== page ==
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Canberra Today 11°/15° | Saturday, September 25, 2021 | Digital Edition | Crossword & Sudoku

Money talks… but mostly it says goodbye

“Whimsy” columnist CLIVE WILLIAMS tackles aphorisms and proverbs and the results are hilarious. 

AN aphorism is a brief saying or phrase that expresses an opinion or makes a statement of wisdom without the flowery language of a proverb. 

Columnist Clive Williams.

The term was first coined by Greek physician Hippocrates in a work he insightfully titled “Aphorisms”. 

The term is often applied to philosophical, moral and literary thoughts. Here are some anonymous examples. 

  • “I read that 4,153,237 people got married last year. Not wanting to be controversial, but shouldn’t that be an even number?” 
  • “It’s ironic that the colours red, white, and blue stand for freedom until they’re flashing behind you” 
  • “When wearing a bikini, women reveal 90 per cent of their bodies. Men are so polite they only look at the covered parts” 
  • “America produces citizens who’ll cross the ocean to fight for democracy but won’t cross the street to vote” 
  • “You know that tingly little feeling you get when you love someone? That’s your common sense leaving your body” 
  • “My therapist says I’ve a preoccupation with vengeance. We’ll see about that!” 
  • “Money talks… mostly it says goodbye” 
  • “You’re not fat, you’re just more visible” 
  • Aphorisms, blame Hippocrates.

    “If you think nobody cares whether you’re alive, try missing a couple of payments” 

  • “The mailbox is as far as you can go in a dressing gown before you look like a mental patient” 
  • “It’s pretty cool how Chinese people made a language entirely out of tattoos” 
  • “Money can’t buy happiness, but it keeps the kids in touch” 
  • “Being a couch potato is not the same as being a failure. Being a failure implies you were actually trying to achieve something” 
  • “Remember: If you don’t sin, Jesus died for nothing” 
  • “War is God’s way of teaching Americans geography” 
  • “The first piece of luggage on the carousel never belongs to anyone” 

Sometimes they are attributed: 

  • “Men are like linoleum floors; lay ’em right and you can walk all over them for 30 years” (Betsy Salkind) 
  • “Home cooking. Where many a man thinks his wife is” (Jimmy Durante) 
  • “Never argue with stupid people, they will drag you down to their level and then beat you with experience” (Mark Twain)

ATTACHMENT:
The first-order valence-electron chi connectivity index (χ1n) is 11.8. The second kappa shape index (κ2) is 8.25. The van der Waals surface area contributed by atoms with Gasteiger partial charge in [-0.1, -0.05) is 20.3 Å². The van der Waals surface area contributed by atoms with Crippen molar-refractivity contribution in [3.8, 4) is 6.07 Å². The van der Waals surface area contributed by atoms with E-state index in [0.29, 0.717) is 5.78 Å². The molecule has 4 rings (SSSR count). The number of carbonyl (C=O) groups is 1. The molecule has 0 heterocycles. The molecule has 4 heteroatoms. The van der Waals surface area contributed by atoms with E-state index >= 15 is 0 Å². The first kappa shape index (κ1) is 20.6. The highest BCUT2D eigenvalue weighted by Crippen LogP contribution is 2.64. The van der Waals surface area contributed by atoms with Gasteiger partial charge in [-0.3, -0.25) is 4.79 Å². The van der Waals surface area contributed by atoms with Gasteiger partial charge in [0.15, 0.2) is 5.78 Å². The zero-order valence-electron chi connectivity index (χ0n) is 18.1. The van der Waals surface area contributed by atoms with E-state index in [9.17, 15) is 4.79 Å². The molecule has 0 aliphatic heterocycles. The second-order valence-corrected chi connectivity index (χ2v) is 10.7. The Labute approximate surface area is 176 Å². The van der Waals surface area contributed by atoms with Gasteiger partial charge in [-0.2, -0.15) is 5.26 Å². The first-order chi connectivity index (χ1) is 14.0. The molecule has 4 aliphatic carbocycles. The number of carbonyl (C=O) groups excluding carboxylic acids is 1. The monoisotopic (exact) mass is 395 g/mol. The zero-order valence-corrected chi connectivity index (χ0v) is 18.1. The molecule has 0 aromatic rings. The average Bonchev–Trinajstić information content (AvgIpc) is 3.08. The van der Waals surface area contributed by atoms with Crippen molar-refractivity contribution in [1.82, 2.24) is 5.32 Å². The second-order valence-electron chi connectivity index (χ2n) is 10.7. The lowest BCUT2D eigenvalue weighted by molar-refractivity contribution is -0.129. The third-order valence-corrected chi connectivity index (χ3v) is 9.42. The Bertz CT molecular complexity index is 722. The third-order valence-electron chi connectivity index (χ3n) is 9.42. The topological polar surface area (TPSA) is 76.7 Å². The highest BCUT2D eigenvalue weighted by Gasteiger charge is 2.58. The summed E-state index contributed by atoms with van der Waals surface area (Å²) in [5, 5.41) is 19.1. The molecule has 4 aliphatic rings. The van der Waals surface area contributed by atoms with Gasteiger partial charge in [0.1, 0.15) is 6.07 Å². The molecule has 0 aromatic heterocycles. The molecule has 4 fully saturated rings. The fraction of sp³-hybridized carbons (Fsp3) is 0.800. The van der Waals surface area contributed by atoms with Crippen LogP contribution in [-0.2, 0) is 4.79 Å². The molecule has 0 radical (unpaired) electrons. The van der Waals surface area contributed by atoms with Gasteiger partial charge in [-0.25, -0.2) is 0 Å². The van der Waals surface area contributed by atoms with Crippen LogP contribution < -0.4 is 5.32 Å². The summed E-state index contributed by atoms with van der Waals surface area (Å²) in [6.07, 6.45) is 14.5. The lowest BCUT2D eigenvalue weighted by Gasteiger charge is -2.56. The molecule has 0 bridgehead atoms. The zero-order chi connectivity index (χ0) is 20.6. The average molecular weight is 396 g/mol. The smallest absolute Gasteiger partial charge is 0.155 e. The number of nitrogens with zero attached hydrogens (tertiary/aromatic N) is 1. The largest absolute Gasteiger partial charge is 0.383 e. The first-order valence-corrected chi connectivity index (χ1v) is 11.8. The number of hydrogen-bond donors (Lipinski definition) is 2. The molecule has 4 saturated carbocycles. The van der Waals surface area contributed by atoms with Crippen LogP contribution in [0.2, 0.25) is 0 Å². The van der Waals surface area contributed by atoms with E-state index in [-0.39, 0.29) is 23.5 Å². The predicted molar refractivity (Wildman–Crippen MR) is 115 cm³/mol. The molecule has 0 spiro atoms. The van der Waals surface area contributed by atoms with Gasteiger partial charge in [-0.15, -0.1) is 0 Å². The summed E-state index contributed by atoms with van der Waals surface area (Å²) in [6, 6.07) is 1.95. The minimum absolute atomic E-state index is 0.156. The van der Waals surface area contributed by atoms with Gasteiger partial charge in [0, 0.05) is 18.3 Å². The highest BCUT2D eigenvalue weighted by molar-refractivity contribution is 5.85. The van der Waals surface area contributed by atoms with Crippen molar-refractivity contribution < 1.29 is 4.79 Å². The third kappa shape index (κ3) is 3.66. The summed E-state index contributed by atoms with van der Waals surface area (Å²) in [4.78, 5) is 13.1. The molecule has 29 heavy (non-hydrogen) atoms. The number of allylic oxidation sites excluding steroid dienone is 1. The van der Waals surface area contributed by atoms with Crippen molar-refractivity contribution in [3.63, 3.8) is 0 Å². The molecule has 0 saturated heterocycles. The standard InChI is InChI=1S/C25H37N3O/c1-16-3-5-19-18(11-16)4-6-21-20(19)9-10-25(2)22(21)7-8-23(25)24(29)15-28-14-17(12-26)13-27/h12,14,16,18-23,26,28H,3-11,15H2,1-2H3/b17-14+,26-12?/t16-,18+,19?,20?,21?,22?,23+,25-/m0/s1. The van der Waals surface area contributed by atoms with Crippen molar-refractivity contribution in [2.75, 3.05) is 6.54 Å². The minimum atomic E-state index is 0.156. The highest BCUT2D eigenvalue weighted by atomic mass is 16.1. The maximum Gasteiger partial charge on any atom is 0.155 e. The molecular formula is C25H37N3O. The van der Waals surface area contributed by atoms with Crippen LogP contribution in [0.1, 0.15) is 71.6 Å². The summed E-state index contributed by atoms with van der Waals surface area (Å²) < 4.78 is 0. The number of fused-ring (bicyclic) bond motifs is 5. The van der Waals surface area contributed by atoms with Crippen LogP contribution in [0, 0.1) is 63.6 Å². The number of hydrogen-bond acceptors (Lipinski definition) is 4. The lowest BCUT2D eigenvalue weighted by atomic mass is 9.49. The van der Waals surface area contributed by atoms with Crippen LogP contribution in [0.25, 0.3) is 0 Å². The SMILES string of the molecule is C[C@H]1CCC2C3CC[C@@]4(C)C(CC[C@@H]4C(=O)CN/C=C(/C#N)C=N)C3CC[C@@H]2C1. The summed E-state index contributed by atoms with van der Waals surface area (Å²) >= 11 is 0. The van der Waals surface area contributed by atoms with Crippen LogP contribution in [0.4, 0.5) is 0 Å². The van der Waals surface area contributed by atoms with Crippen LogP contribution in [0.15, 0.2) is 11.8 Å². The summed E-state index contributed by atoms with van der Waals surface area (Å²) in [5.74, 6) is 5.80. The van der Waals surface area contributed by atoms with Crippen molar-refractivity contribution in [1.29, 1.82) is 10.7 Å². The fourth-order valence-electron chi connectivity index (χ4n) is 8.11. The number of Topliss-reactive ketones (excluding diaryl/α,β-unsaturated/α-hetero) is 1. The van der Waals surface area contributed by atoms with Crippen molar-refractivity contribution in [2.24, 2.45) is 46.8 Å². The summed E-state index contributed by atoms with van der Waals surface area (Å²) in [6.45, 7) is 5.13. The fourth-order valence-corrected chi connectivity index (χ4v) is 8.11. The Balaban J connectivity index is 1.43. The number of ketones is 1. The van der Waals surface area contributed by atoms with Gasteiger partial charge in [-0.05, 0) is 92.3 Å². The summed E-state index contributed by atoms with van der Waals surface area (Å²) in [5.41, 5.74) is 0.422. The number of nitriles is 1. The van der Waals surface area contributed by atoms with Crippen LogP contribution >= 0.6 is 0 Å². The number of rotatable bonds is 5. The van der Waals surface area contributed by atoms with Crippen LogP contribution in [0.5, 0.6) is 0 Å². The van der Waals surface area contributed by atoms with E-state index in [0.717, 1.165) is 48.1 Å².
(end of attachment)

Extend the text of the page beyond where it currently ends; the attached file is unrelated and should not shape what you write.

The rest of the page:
• “Compliments are often insincere, but fault-finding is always genuine” (Edgar Watson Howe) 
  • “I believe in luck: how else can you explain the success of those you dislike?” Jean Cocteau 
  • “It doesn’t matter what temperature the room is, it’s always room temperature” (Steven Wright) 
  • “If two wrongs don’t make a right, try three” (Laurence Johnston Peter) 
  • “Woman`s first duty in life is to her dressmaker. What the second duty is no one has yet discovered” (Oscar Wilde) 
  • “If life were fair, Elvis would still be alive today and all the impersonators would be dead” (Jimmy Durante) 
  • “America is the only country in the world where a significant proportion of the population believes that professional wrestling is real, but the moon landing was faked” (David Letterman) 

PROVERBS provide worldly advice, but in an indirect metaphorical way. Here are some international ones. 

  • “Only a fool tests the depth of a river with both feet.” African – meaning: Consider the consequences before making a decision. 
  • “If your enemy wrongs you. Buy each of his children a drum” African – meaning: Self-evident! 
  • “The old horse in the stable still yearns to run.” Asian – meaning: Even the elderly have things they still want to accomplish. 
  • “No one is a prophet in their own land.” Latin American – meaning: People tend to value exotic and unfamiliar experiences to what they have in their own lives. 
  • “An army of sheep led by a lion would defeat an army of lions led by a sheep.” Arabic – meaning: Leadership is the most important factor in success. 
  • “Ask about your neighbours before buying the house.” Jewish – meaning: Don’t surround yourself with neighbours you won’t like. 
  • “After the game, the King and the pawn go into the same box.” Italian – meaning: In death we’re all equal. 

Having a mathematical bent, my favourite aphorism is: 

  • “Relationships are a lot like algebra. Have you ever looked at your X and wondered Y?” 


 Clive Williams is a Canberra columnist

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